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Empowering Educators: Insights from The NEA Foundation’s Global Learning EdCamp

Empowering Educators: Insights from The NEA Foundation’s Global Learning EdCamp

Last month, 185 educators and other participants from 30 countries gathered virtually to connect with and learn from global learning experts and each other. The second annual NEA Foundation Global Learning EdCamp, hosted by the Foundation and organized by its Global Learning Fellowship program staff and Advisory Council, offered a unique opportunity for educators to lead and shape their own learning experiences, focusing on the transformative power of global learning.

The event kicked off with opening remarks from Sara A. Sneed, president and CEO of The NEA Foundation, who underscored the importance of global perspectives in education. “In our increasingly connected world, we are not just local citizens, but part of a global community,” said Sneed. “This conference is about our shared appreciation for the diversity of perspectives, traditions, and ways of life, and how it helps us develop empathy and understanding.”

One Educator’s Account of Global Perspectives in the Classroom

A highlight of the EdCamp was the keynote address delivered by Chris Dier, a 2023 Global Learning Fellow and high school social studies teacher based in New Orleans. Drawing from his experiences in the Global Learning Fellowship, particularly the field study in South Africa, Dier shared firsthand insights into the transformative power of embracing global thinking and bringing it back into the classroom.

“My experiences in South Africa have fundamentally changed how I approach teaching,” Dier said. “By connecting issues in South Africa to those in the United States, my lessons have become more tangible and meaningful to both me and my students. We are better able to make real-time global connections and emphasize our shared humanity.”

Dier challenged participants to expand diverse perspectives in their classrooms, advocate for truth, and build bridges through authentic history. He also highlighted the urgent need for authentic history and diverse perspectives in light of recent U.S. policies restricting certain subjects in education.

“In the U.S., over 600 policies have been attempted in the last three years to hinder the teaching of honest history or stifle conversations about race and gender,” Dier said. “At least 18 states have passed measures to censure discussions about race in schools, raising serious concerns about freedom of information and the preservation of historical truth.”

Dier emphasized the importance of confronting historical injustices and their legacies to build a society that values the inherent dignity and worth of every student.

Street art in South Africa; photo courtesy of Chris Dier

“Unconference” Style: By Educators, For Educators

Following the keynote, participants attended sessions on topics proposed and driven by the attendees themselves, following the format of an “unconference.”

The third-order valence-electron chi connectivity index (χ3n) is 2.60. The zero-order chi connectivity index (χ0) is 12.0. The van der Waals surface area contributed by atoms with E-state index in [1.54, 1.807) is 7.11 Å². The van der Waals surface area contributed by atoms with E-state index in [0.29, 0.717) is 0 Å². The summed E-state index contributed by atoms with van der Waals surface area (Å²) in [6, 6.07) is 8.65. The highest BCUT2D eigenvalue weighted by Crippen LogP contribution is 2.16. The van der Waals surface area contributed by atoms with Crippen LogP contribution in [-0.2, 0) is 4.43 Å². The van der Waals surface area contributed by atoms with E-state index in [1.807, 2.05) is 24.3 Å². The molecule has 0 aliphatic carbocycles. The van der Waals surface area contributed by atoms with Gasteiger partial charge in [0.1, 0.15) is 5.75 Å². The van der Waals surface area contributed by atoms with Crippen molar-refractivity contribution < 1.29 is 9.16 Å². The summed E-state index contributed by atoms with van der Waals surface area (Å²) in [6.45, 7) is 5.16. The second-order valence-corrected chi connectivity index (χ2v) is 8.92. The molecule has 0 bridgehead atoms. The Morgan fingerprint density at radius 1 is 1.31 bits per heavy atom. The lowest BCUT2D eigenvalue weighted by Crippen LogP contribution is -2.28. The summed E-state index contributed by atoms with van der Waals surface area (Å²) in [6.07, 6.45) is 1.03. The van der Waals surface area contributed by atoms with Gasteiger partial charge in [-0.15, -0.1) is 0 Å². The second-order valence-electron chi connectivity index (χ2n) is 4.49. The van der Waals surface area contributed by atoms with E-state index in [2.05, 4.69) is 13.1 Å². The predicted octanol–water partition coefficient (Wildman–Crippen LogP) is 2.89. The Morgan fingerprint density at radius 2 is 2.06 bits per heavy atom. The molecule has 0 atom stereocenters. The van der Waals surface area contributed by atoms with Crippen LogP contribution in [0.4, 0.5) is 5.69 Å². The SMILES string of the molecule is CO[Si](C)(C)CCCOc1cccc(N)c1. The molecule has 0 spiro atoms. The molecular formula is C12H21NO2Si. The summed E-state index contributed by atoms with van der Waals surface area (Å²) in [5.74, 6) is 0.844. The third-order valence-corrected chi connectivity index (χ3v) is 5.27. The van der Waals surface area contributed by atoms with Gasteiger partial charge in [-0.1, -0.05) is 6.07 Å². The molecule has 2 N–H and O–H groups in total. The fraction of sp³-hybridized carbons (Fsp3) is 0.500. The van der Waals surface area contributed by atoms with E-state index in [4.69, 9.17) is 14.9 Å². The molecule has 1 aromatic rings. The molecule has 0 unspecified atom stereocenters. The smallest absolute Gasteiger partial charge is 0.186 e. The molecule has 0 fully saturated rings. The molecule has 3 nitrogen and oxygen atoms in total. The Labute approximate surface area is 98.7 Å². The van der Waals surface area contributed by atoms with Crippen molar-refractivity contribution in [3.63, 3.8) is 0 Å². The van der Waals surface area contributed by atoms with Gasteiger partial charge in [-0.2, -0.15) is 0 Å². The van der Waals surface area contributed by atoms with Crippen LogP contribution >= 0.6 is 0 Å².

One session focused on opportunities for intercultural virtual exchanges in primary and secondary settings, exploring innovative ways to connect students across the globe. One attendee emphasized how classroom-to-classroom partnerships between U.S. students and students of other countries can make for all-around better student experiences as students learn more about the world and each other. Other attendees shared how students can participate in pen pal exchanges to share art and practice authentic storytelling.

Another session delved into using AI to enhance global competence and intercultural understanding, showcasing the potential of technology in expanding students’ horizons. One educator shared how they use a Facebook group called ChatGPT for Teachers to participate in conversations with educators from all over the world about the challenges and unique opportunities presented by AI. Another educator shared how AI can help with globally-minded lesson planning. Others discussed the potential of using chat bots to practice foreign language learning.

Other topics included infusing global learning into the arts, entrepreneurship around the world, and integrating the United Nation’s Sustainable Development Goals into STEAM curricula.

Kathy Bosiak, a high school science educator in North Carolina, described the experience as fundamentally different from other global learning conferences she had attended.

“I have been a part of numerous ‘global conferences’ that were not global at all—the GLF EdCamp was definitely not one of those!” Bosiak said. “I absolutely loved that we were sharing experiences and tips with each other rather than just being online and listening to one individual talk. I was able to connect with like-minded educators, each of us bringing something different, but similar to the table.”

Educators also discussed the need for administrators and districts to prioritize global learning, and how students in underserved communities had limited access to technical devices that allowed students in other communities to access rich virtual experiences.

Isabelle Cooksey, program officer for the Global Learning Fellowship and creator of the Global Learning EdCamp, expressed her hope for the event’s impact in growing the global learning network and fostering lasting connections among educators.

“I hope there were new and lasting connections made,” Cooksey said. “Events like this can be hard to find, but they’re essential for support and collaboration in global education.”

Follow The NEA Foundation on social media for updates on the 2025 Global Learning EdCamp, and in the meantime, explore our Global Learning Resource Library for free resources for educators.